By the end of the book, you’ll learn about how to set priorities and techniques to help you with self-reflection.
As an extra tip, it’s important to avoid hyperscheduling. This is when you schedule virtually everything in your life. It can be overwhelming and will steal the quality from your life. Put the important things down. Everything else will tend to fall into place.
Explore the GTD Alternatives in Your Life
Especially when you find GTD too complicated, you have to find GTD alternatives that work for you. It’s not okay to be constantly stressed.
There are plenty of alternatives, so put one to the test. If you find it to be too overwhelming, choose another. You’re bound to find one that allows you to take back control of your life.
Look for ones that cater to your needs:
- Prioritizing certain tasks
- Providing reminders
- Keeping track of deadlines
- Remembering various meetings
Once you know where you need the help, it’s easier to find a system that works. With so many different apps and organizers out there, do your research. Read the reviews to see what they have to offer. Understanding the pros and cons will also ensure you buy the right system for you.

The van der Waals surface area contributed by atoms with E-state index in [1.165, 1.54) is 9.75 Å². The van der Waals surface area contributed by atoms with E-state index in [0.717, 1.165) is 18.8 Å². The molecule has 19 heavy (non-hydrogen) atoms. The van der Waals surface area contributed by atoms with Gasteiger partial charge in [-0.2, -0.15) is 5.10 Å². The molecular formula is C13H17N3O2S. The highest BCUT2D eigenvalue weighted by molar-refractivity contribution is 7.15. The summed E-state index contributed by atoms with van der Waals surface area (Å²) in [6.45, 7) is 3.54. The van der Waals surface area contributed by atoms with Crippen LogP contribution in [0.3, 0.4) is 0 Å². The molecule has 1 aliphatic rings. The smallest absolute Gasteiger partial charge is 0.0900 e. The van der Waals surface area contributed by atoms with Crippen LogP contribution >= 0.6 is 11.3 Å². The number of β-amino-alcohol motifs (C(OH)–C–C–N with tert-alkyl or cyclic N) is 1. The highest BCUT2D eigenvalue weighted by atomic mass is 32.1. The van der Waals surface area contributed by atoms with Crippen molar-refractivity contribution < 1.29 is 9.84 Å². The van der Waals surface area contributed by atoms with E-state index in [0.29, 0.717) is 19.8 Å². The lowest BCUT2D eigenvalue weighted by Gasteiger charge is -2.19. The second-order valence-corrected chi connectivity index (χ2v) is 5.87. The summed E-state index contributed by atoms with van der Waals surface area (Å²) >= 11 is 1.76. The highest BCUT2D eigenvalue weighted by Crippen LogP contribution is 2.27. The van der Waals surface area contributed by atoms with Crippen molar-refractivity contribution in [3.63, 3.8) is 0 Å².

Ultimately, one of the reasons why the GTD system became successful is that it teaches you how to self-evaluate. You learn what’s important and what needs to be prioritized. As you gain perspective into your life, the organization starts to fall into place.
Any of the GTD alternatives will work as long as you’re honest with yourself. As David Allen has said, the goal of the system is to be “winning at the game of work and the business of life.”
When you become more productive at work, you win. When you have more time for life, you enjoy yourself more. The systems and the apps and the planners are out there. When you figure out what is your priority, it all falls into place. The systems and apps and planners simply help you to keep it all organized.